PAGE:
The highest example of this (for me) has to be when Einstein did it with space and time. He unified them into the concept of "interval" ( although they are not quite isomorphic since time has that minus sign). He also unified electric and magnetic fields to the same degree, and they appear very different on the surface.

Gary Rogan writes:

Until we answer how the physical laws "know" to work in every part of the Universe or at least a lot of it, we won't know anything but the symptoms of the cause. There is something very strange and basic about the structure of the Universe that keeps some aspects invariant.




 The current monthly issue of American Dry Cleaner had this comment from a dry cleaning plant owner:

"The advent of valet dry cleaning businesses that rely on local plants to process the work may look like a good thing for a slow plant, but they are only a Trojan horse. Enabling someone to enter the business with little to no upfront capital expense is a death knell. The services enter a market taking business away from the plant operators with the "sale" that they will bring more business to you, but the operator is getting only a fraction of the price, usually half. A route does not cost 50% to operate, but most plant owners are too lazy to start their own route. We as plant owners must stop enabling people to cannibalize our markets. If someone wants to enter the dry cleaning business, make them pay all the costs that you incurred as a plant owner, not just the cost of a van."

The idea that "capital" - i.e. money spent - deserves a rate of return seems to be an inescapable article of faith among us all. Why else would economists still be discussing "the natural rate of interest"?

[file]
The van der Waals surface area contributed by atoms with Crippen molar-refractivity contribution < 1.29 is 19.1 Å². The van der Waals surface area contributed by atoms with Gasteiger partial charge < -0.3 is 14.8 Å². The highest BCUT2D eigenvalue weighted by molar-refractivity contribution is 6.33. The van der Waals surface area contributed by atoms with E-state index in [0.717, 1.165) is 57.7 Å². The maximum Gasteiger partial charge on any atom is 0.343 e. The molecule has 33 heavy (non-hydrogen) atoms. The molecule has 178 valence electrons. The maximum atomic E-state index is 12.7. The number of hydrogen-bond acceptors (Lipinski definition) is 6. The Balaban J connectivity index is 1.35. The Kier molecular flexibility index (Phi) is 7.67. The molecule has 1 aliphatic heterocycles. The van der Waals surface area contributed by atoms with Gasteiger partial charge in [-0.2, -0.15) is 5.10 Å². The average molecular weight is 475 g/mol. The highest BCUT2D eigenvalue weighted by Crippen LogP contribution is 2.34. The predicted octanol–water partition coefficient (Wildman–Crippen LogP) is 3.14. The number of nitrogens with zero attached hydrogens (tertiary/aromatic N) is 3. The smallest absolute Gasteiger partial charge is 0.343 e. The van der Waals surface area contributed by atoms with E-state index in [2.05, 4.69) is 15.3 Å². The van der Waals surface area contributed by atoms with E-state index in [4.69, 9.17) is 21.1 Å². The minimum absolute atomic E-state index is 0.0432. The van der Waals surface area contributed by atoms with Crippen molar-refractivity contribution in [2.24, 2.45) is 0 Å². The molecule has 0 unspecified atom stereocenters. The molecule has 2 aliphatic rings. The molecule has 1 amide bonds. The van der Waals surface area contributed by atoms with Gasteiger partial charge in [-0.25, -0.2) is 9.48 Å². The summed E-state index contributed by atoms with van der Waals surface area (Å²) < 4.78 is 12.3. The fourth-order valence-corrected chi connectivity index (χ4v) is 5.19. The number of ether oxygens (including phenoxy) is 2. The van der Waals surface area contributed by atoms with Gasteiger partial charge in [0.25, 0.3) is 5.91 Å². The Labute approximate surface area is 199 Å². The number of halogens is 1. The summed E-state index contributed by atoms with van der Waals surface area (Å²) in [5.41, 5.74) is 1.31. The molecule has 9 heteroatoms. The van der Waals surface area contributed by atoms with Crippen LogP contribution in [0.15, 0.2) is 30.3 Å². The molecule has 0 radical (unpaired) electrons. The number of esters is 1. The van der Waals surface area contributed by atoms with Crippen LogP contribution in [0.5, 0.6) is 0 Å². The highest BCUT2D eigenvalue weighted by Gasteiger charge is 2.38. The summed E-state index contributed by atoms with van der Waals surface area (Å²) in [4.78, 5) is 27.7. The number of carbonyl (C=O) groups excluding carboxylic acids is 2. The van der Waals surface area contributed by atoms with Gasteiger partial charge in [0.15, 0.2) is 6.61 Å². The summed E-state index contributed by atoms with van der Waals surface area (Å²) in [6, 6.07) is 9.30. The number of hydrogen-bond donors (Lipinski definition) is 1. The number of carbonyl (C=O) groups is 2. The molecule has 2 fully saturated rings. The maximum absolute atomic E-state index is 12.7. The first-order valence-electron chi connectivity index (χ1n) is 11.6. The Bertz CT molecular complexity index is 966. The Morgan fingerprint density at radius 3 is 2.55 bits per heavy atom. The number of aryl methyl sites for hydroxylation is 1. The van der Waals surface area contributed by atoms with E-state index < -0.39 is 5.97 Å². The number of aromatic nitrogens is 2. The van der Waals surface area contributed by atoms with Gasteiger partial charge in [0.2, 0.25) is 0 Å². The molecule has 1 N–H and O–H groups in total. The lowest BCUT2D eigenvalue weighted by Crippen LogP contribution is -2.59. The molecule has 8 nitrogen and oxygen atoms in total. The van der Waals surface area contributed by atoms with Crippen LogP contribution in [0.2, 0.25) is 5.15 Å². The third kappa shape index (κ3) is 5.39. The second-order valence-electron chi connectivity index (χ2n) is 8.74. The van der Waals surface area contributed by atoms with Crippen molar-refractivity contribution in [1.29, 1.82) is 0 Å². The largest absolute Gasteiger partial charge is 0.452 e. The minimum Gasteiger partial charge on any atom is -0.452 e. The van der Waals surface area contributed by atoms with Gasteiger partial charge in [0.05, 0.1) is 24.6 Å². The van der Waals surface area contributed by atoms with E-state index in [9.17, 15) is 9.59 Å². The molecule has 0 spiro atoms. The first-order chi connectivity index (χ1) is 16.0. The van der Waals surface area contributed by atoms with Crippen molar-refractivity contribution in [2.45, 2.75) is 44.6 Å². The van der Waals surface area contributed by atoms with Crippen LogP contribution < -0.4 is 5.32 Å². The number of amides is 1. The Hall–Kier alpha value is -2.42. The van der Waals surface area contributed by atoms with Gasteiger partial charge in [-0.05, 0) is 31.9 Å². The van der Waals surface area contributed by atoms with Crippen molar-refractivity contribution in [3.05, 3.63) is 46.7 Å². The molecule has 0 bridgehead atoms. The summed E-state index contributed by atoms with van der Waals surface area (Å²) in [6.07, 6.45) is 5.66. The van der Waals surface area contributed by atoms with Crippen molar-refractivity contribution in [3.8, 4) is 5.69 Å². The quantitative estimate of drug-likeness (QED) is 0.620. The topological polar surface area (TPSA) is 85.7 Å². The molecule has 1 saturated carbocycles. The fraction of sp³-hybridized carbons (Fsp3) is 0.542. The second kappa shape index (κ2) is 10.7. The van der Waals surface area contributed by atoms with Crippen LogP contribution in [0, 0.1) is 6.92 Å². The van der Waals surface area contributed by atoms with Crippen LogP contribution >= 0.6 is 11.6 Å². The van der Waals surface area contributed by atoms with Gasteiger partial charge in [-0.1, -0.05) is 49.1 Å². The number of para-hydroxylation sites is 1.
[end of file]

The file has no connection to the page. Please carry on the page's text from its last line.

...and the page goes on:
BTW, If you do a full text search of the English translations of Das Kapital, you will find that the word "distribution" recurs again and again but only with regard to "capital" and "profit" , never once with regard to goods and services. The words "advertise" and "advertisement" are similarly absent. "Advertise" is found once, in a mention of a Dr. Harvey who was selling recipes for weight loss to "the bourgeoisie and aristocracy" in the 1880s; and the word "advertisement" is found once, where Marx compares child wage rates to "the advertisements" that use to appear in American newspapers" for slaves.

Peter Grieve comments:

I often see the Marxist rot in unexpected places. It seems like a very, very bad sign. Once a tumor has metastasized…



 Does the orbit of the Moon trigger earthquakes ? If so then March 16 through the 22nd could be interesting. The Moon makes its closest approach Mar 19 during the new Moon.